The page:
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Before inspiring legions of fans and winning critical acclaim for his television shows Buffy the Vampire Slayer, Angel, Firefly, and Dollhouse, Joss Whedon worked as a screenwriter and script doctor on a variety of big-screen productions. The projects he worked on in vary from a handful of animated features (Titan AE, Atlantis: The Lost Empire, and notably the first Toy Story film) to action spectacles (Speed, Twister, Waterworld, and the first X-Men movie).


Whedon was involved in each of these films to a different degree, but two original scripts written by him during this early stage of his career are notable for having a very big impact on his later acclaimed works. Interestingly, the fact that both scripts suffered from poor execution made Whedon revisit many of their ideas and themes in his later works: he wanted to see them realized properly. The first of these two scripts is the teen horror-comedy feature Buffy the Vampire Slayer, which was directed by Fran Rubel Kuzui and released in 1992, later revised by Whedon into his first successful television show. Shortly before working on the show, Whedon completed another script that echoes strongly in his acclaimed television works–the script for Alien Resurrection, the fourth installment in the Alien film franchise. This article examines how the work on this script helped shaping many elements that dominate Whedon’s works to this very day.


The Alien Franchise and Joss Whedon


The Alien film franchise began in 1979, with the release of the first film in the series directed by former set-designer director Ridley Scott. The film followed the crew of the Nostromo, a commercial cargo spaceship on a mission from a big corporation. On the way back from the mission, the crew is ordered to investigate transmissions from an unknown origin, and the investigation turns into a struggle for the crew members’ lives when the ship is boarded by a lethal alien monster. The creature, whose unique anatomy combines organic and mechanical parts, is the perfect killing machine with its great physical strength, the ability to disguise itself, and its acid blood. The most horrible fate that the creature can bring upon its victims, however, is using them as hosts in its reproductive process: implanting its embryos within human bodies that are violently torn apart once the offspring is born. Through the course of the film, the character of Lieutenant Ellen Ripley (played by Sigourney Weaver) emerged as the dominant figure, leading the crew as the fight against the seemingly-invincible monster became more and more desperate. 


The clever combination of elements from monster movies, the futuristic dystopian cinema of the 1970s and the high production values of the post-Star Wars era made Alien a big success at the box-office upon its release–and the struggle between the film’s strong female lead and monster that defiles the human body in the most horrifying way imaginable also sparked many intellectual interpretations and discussions, of a volume that is quite uncommon to Hollywood blockbusters.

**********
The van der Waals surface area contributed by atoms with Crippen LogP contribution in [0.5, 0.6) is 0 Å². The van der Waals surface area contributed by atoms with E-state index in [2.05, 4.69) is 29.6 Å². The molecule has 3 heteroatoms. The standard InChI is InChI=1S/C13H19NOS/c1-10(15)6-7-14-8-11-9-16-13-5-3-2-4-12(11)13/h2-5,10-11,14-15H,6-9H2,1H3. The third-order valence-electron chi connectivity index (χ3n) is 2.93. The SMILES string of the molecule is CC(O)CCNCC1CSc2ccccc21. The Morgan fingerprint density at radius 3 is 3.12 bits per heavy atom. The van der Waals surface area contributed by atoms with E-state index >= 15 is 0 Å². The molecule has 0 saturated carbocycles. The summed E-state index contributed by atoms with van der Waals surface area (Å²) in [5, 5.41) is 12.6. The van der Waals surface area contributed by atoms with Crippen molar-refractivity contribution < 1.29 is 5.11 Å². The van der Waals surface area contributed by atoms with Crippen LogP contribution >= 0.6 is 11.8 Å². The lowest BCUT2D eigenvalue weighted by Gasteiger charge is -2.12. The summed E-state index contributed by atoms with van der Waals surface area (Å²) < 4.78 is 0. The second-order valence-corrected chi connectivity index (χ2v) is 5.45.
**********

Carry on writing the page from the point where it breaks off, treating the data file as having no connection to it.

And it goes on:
Subsequent films in the franchise kept the audience coming to the theatres, and they also kept the academic discourse around franchise alive, mostly due to the producers’ choice of choosing a new director with a different vision to each new installment. The first sequel, Aliens (released 1986, directed by future Academy Award winner James Cameron) took the franchise in a more military-action direction while further developing the original film’s subtext of gender roles and motherhood. Alien 3 (released 1992, the debut theatrical feature of music video director David Fincher) attempted to turn in a more metaphysical direction, applying religious subtext to Ripley’s fight against the monster, appropriately ending with her sacrificing herself to prevent the monster’s unleashing upon the human race.


As a prime (and still rare) example of a successful Hollywood horror/action franchise centered around a strong female protagonist, the heavy influence that the first three Alien films exerted can be easily traced to Joss Whedon’s works, and examples will be discussed further in this article. Whedon’s involvement with Alien Resurrection, however, makes the influence of the franchise on his work particularly interesting, because beyond being merely inspired by the Alien films, he also had a chance to give them his own interpretation.


Following Ripley’s death in Alien 3, Whedon’s original script for Alien Resurrection opens two centuries after the end of the previous film, with the heroine resurrected, cloned from her DNA by a team of scientists aboard the military ship, Auriga…


Dear reader:


Joss Whedon’s importance in contemporary pop culture can hardly be overstated, but there has never been a book providing a comprehensive survey and analysis of his career as a whole—until now. Published to coincide with Whedon’s blockbuster movie The Avengers, Joss Whedon: The Complete Companion by PopMatters (May 2012) covers every aspect of his work, through insightful essays and in-depth interviews with key figures in the ‘Whedonverse’. This article, along with previously unpublished material, can be read in its entirety in this book.


Place your order for Joss Whedon: The Complete Companion by PopMatters, published with Titan Books, here.


Spotlight: Joss Whedon
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